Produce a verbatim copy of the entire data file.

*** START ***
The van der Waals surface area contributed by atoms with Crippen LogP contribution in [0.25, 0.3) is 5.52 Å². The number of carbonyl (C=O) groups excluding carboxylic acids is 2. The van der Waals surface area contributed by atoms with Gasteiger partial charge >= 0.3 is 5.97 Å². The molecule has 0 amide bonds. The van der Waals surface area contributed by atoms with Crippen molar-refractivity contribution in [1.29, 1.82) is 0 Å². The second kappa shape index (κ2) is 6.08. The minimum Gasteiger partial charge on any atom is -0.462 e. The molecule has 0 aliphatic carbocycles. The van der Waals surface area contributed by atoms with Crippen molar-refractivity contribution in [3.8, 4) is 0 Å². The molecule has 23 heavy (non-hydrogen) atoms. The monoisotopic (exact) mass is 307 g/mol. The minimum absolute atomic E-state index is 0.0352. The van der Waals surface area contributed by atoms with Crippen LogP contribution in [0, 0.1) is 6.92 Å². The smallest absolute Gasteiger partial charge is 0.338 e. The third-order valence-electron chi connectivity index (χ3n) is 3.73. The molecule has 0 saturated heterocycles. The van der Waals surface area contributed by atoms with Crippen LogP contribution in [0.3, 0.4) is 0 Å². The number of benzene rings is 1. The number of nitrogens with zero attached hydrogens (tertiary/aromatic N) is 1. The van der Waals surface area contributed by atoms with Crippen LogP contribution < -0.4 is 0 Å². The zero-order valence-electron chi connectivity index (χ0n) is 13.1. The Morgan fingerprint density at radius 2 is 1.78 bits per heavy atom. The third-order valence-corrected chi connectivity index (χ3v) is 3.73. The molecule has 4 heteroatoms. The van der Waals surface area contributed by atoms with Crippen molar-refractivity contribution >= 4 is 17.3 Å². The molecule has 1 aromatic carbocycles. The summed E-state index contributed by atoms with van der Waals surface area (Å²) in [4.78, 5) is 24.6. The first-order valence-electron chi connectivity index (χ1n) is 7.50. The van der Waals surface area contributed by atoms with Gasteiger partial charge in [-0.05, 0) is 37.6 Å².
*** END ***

The van der Waals surface area contributed by atoms with Crippen LogP contribution in [0.25, 0.3) is 5.52 Å². The number of carbonyl (C=O) groups excluding carboxylic acids is 2. The van der Waals surface area contributed by atoms with Gasteiger partial charge >= 0.3 is 5.97 Å². The molecule has 0 amide bonds. The van der Waals surface area contributed by atoms with Crippen molar-refractivity contribution in [1.29, 1.82) is 0 Å². The second kappa shape index (κ2) is 6.08. The minimum Gasteiger partial charge on any atom is -0.462 e. The molecule has 0 aliphatic carbocycles. The van der Waals surface area contributed by atoms with Crippen molar-refractivity contribution in [3.8, 4) is 0 Å². The molecule has 23 heavy (non-hydrogen) atoms. The monoisotopic (exact) mass is 307 g/mol. The minimum absolute atomic E-state index is 0.0352. The van der Waals surface area contributed by atoms with Crippen LogP contribution in [0, 0.1) is 6.92 Å². The smallest absolute Gasteiger partial charge is 0.338 e. The third-order valence-electron chi connectivity index (χ3n) is 3.73. The molecule has 0 saturated heterocycles. The van der Waals surface area contributed by atoms with Crippen LogP contribution in [0.3, 0.4) is 0 Å². The number of benzene rings is 1. The number of nitrogens with zero attached hydrogens (tertiary/aromatic N) is 1. The van der Waals surface area contributed by atoms with Crippen LogP contribution < -0.4 is 0 Å². The zero-order valence-electron chi connectivity index (χ0n) is 13.1. The Morgan fingerprint density at radius 2 is 1.78 bits per heavy atom. The third-order valence-corrected chi connectivity index (χ3v) is 3.73. The molecule has 4 heteroatoms. The van der Waals surface area contributed by atoms with Crippen molar-refractivity contribution >= 4 is 17.3 Å². The molecule has 1 aromatic carbocycles. The summed E-state index contributed by atoms with van der Waals surface area (Å²) in [4.78, 5) is 24.6. The first-order valence-electron chi connectivity index (χ1n) is 7.50. The van der Waals surface area contributed by atoms with Gasteiger partial charge in [-0.05, 0) is 37.6 Å².